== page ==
What's more, last week, Hu spent five days in Japan using "smile" diplomacy with China's Asian nemesis. By all accounts, it was a pretty successful trip, a stark contrast to complete disaster that occurred when Hu's predecessor Jiang Zemin visited Japan in 1998 and gave a screaming lecture about history. The lecture played well in China but not anywhere else. China and Japan have reason to buddy up. Last year, China replaced the US as Japan's biggest export market - a trend that isn't going to change.

Then, last weekend in Shenzhen, lower ranking Chinese officials met with representatives of the Dalai Lama. They've agreed to keep talking. No one expects this to go anywhere, but it's a whole lot better than yelling at each other via the media.

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May 13, 2008 8:46 AM

The Earthquake's Chinese Meaning

On July 28, 1976 at 3:42 A.M., an earthquake with a magnitude of 7.8 on the Richter scale shook Tangshan, a coal mining town to the east of Beijing. Sixteen hours later another 7.8 trembler rocked Tangshan again. Chinese official sources say 242,000 died, making the Great Tangshan Quake the deadliest earthquake of the 20th century and the third deadliest of all time.

To the Chinese, however, the Tangshan Quake didn't just spell disaster, it augured change. Six weeks later (on Sept. 2), Chairman Mao died, ending the Cultural Revolution and sparking a battle to change China won ultimately by Deng Xiaoping. Two other major Communist figures had already "gone to meet Marx" that year.

Natural disasters in China mean more than they do in the West. Many Chinese hold a view that the government is responsible for maintaining the harmony under heaven. If the earth buckles and shakes, it's a harbinger of political or social upheaval.

China's Communist government spent decades trying to stamp out superstitions and feudal beliefs such as these, but it has failed. The last two decades of economic reform have sparked an explosion of traditional beliefs and a renewed interest in Chinese Buddhist-like sects. In recent years, even senior Party officials embraced traditional creeds, the precepts of feng shui, and qi gong. (China's current president Hu Jintao talks about the creation of a "harmonious" society - a clear nod to Chinese traditional views.) I've met spiritual advisers to senior Chinese officials (Nancy Reagan and her palm reader, anyone?). I met one of them at a boozy evening in Beijing, introduced to me by a senior official in China's ministry of foreign trade. I still have the King of Clubs he gave me for good luck.

So, now, we have the deadly earthquake in Sichuan. So far, at least 8,500 are believed dead. Six thousand soldiers from the People's Liberation Army have been dispatched into the area to help with rescue operations. And already I have notes from several friends wondering is this dynasty next.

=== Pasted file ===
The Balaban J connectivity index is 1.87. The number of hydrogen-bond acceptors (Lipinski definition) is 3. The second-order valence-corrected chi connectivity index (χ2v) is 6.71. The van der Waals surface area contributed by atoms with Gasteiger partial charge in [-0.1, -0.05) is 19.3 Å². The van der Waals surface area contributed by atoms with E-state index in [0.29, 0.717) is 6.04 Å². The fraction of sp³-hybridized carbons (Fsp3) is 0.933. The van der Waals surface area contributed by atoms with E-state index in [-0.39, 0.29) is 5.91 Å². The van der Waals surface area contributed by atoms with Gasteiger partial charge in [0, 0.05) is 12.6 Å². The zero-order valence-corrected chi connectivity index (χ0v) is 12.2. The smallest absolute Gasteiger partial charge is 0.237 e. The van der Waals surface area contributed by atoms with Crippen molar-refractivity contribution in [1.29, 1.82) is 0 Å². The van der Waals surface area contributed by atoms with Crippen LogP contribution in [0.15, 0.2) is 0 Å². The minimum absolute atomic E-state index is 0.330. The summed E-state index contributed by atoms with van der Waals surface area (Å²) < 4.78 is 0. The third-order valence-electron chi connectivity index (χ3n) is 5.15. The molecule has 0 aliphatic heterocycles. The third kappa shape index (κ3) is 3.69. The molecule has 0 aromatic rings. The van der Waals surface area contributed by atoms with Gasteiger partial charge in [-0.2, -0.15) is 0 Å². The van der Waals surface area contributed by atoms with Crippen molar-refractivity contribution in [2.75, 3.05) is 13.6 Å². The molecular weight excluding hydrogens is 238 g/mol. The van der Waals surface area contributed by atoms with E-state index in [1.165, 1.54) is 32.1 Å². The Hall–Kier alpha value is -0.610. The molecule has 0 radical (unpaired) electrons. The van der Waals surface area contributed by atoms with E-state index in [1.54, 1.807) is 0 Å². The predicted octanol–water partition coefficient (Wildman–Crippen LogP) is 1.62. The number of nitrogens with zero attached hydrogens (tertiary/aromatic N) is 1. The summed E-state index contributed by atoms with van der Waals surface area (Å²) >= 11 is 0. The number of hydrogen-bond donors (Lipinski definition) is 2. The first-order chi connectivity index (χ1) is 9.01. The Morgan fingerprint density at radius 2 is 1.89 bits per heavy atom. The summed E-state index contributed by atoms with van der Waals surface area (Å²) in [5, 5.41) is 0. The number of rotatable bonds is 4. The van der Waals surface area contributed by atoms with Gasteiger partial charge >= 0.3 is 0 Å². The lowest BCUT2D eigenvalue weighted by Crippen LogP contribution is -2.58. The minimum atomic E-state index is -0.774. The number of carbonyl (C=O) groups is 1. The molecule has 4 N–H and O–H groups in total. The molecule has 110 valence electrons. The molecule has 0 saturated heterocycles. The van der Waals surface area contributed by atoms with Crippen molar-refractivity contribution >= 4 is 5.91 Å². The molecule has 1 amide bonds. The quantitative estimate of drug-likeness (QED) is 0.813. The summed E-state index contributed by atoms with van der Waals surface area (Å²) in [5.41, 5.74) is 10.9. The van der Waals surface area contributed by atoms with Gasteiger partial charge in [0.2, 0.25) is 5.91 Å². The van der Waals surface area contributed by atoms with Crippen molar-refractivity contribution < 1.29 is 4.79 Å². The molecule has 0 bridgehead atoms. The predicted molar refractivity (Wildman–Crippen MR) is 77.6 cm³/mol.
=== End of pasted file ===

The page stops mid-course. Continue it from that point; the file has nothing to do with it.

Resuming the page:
May 14, 2008 9:27 AM

China's Earthquake Chief

The man at the center of China’s rush to deliver aid and succor to the thousands affected by Monday’s tragic earthquake is Wang Zhenyao. Wang is a department chief in the Ministry of Civil Affairs in Beijing. He’s also a guy who has experienced great privation and some amazing success. Wang is known to and beloved by a small group of China watchers. Before he got this job, he was involved in China’s campaign to carry out elections in China’s villages. He was moved into his current post in 1998 apparently because he promoted real democratic reforms.

Here’s an excerpt from a story on Wang by Steve Mufson, who blogs on energy for PostGlobal and who preceded me in Beijing:

Born in 1954 in a village in Henan province, Wang's first political memory is hunger. Mao's economic program, the Great Leap Forward initiated in 1958, had failed spectacularly. Though Mao wouldn't admit that the economy was collapsing, in villages like the one where Wang grew up it was no secret. Fuel and cooking oil were in short supply. The cooking pots had been melted down to meet Mao's unrealistic steel production targets.

To survive, Wang ate raw tree bark. "We ate it raw, right off the tree," he said. "For my generation, the first deep impression is hunger. We were very, very hungry."

His area barely had time to recover from the Great Leap Forward when the Cultural Revolution began. In November 1966, at age 12, Wang spent two weeks in distant Beijing with his classmates to catch a glimpse of the revered Mao in Tiananmen Square. When Mao appeared in the square, he was greeted by Wang and half a million other screaming youths waving their little red books of Mao's quotations and chanting "Long live Chairman Mao."

"My generation really believed we were red," Wang recalls. "We believed in Chairman Mao and that we should devote ourselves to Chairman Mao."